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Chrysler Repair/'96 3.8L engine stalled, no spark, ECM bad?


'96 Grand Caravan, 3.8L, low mileage [~132,000 mi.] Car was driving fine... 'check engine' light came on, yielded 'Code 66-No CCD messages recieved from the Body Control Module (BCM) .... Per forum advice which said 'more often than not caused by faulty grounds', i wiggled loose BCM connector, [the one under the hood [ECM?], not the one under the dashboard], cleaned negative battery terminal - solved problem; light went out; cleared codes [except for 12 and 55, which was expected].
A week later, car started running rough, 'check engine' light came on, blinking, yielded: Code 43-Ignition coil #1, 2, or 3 primary circuits-peak primary circuit current not achieved within the maximum allowable dwell time. Code 43-Engine cylinder misfire-engine cylinder misfire detected in one or more cylinders. Advance's OBD ll said 'bad coil on #2 cylinder'. I replaced coil pack and plug wires, plugs in back [although none of the plugs looked bad]; 'check engine' light stopped blinking, but stayed on, engine still mis-firing...
Engine finally stalled some 60 miles later, going up a hill. Cranks freely, but will not start - i thought the timing chain broke, but the mechanic said, "There's no spark, must be the brain - take it to the dealer." [Can the ECM deteriorate like that - run poorly before it quits?]

Before i go through that hassle, $600 - $1,000, i see on the interweb i can order an ECM, pre-programmed to my vin, sent to my home, for $200... Thoughts? Is it worth trying to talk the mechanic into checking the wiring around the CCD bus and elsewhere as a possible cause?

Hi Jay,
Revised answer:
The original answer was based upon there being "no spark". However if there is by chance spark then the fact that it died going up hill raises in my mind the possibility that you really only have a mixture problem (too lean) because of the sticking open of the exhaust gas recirculation valve (EGR). That could be why it won't start/why it died going up hill/doesn't show any fault codes. So find that valve which is located in a small pipe that branches off the rear side exhaust manifold, then notice that between the vacuum hose operated top piece and the body of the valve proper there is a flange that hides the valve stem. The stem has a slot into which the tip of a screwdriver can be inserted that allow you to then move stem back and forth. Put some solvent like WD-40 on the stem where it enters the valve body and then exercise the action back and forth. Then see if it will start and run.
Original answer:
The 43 code based on the blinking count is about the primary wiring circuits of the ignition system. That should prompt a detailed check of the wiring of the three primary coil circuits.
If OBD II readout at Advance using a plug-in code reader pointed to #2 I would wonder if it was directed to the #2 primary driver circuit (rather than to simply bad coil on cylinder #2, as that driver circuit is responsible for producing spark at cylinder 2 and 5).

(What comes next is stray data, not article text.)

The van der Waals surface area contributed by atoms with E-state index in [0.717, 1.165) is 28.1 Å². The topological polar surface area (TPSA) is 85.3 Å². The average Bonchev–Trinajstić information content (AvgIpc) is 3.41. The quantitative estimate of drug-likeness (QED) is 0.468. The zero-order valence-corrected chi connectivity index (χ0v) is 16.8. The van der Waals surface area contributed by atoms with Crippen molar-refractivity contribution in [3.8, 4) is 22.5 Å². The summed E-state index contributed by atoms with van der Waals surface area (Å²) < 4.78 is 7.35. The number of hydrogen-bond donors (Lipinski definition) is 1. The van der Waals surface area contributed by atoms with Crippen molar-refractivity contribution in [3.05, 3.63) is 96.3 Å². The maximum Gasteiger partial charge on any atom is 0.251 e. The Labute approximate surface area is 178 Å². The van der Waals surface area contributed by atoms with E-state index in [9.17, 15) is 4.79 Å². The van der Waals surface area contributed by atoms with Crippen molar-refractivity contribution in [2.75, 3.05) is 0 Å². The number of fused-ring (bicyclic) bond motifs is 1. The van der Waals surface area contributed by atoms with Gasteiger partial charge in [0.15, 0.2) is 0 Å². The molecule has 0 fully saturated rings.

That circuit is from pin 11 of the PCM To pin 2 of the coil pack plug on a gray wire. See what the resistance is between those to pins which should be less than 5 ohms or not. If it is less than 5 ohms,  and that code were valid then replacing the PCM is a possible solution.
However, because of the cost involved I would prefer to get another readout with a plug-in reader before doing that.
Then also I wonder if the check engine light is 'on', what does the self-readout show using the ignition key. There should be some blinking and what is it?
Also, unplug the PCM (what you are calling ECM) and check that the resistance to ground of pins 10 and 50 of the plug are less 5 ohms. Finally, turn on the ignition switch and verify that you are getting at least 10 volts on pin 20 of the plug.
Let me know what you find from all the above.
The CCD wiring checkout is pretty extensive and if 66 is no longer present I doubt that would be worthwhile.
Thanks for the rating and nomination, Jay.

Jay update:
Jay Brodsky wrote at 2015-12-15 05:25:36
Finally got my van back from the mechanic and ordered a new [reman]PCM from my parts house online, per my VIN and the number on the old PCM. Resistance on PCM pin 11 to coil-pack pin 2 was .3/.2 on 200/))) ohm scale - figured that was tolerable. Could not get steady readings on PCM pins 10 and 50. Could not verify voltage on pin 20 as battery was already removed from car.

Finally received and installed new PCM, in spite of repeated warnings in the packing material, 'Modules rarely fail on their own. Ensure root causes are repaired before installing this module!' I must say, though, there was a fair amount of corrosion on the exterior of the old PCM, which i can't imagine was doing it any good. Engine started right up, went to town and back, running as well as it ever has.

Thanks again, Roland; you get well-deserved 10's all the way around! :)

Thanks for that report, and the good news.


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Roland Finston


Free fast answer to your repair question about a Chrysler/Dodge/Plymouth car, minivan, SUV, or truck. Problems with electronically controlled engines and transmissions as well as body wiring problems are my specialty. This free troubleshoot advice forum helps you diagnose faults, minimize repair costs or do-it-yourself.

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I was voted "Top Expert" 2010-2015, here at AllExperts, and have answered 20,000+ questions.


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Yahoo Autos Group called The Chrysler Lebaron Club (co-moderator)

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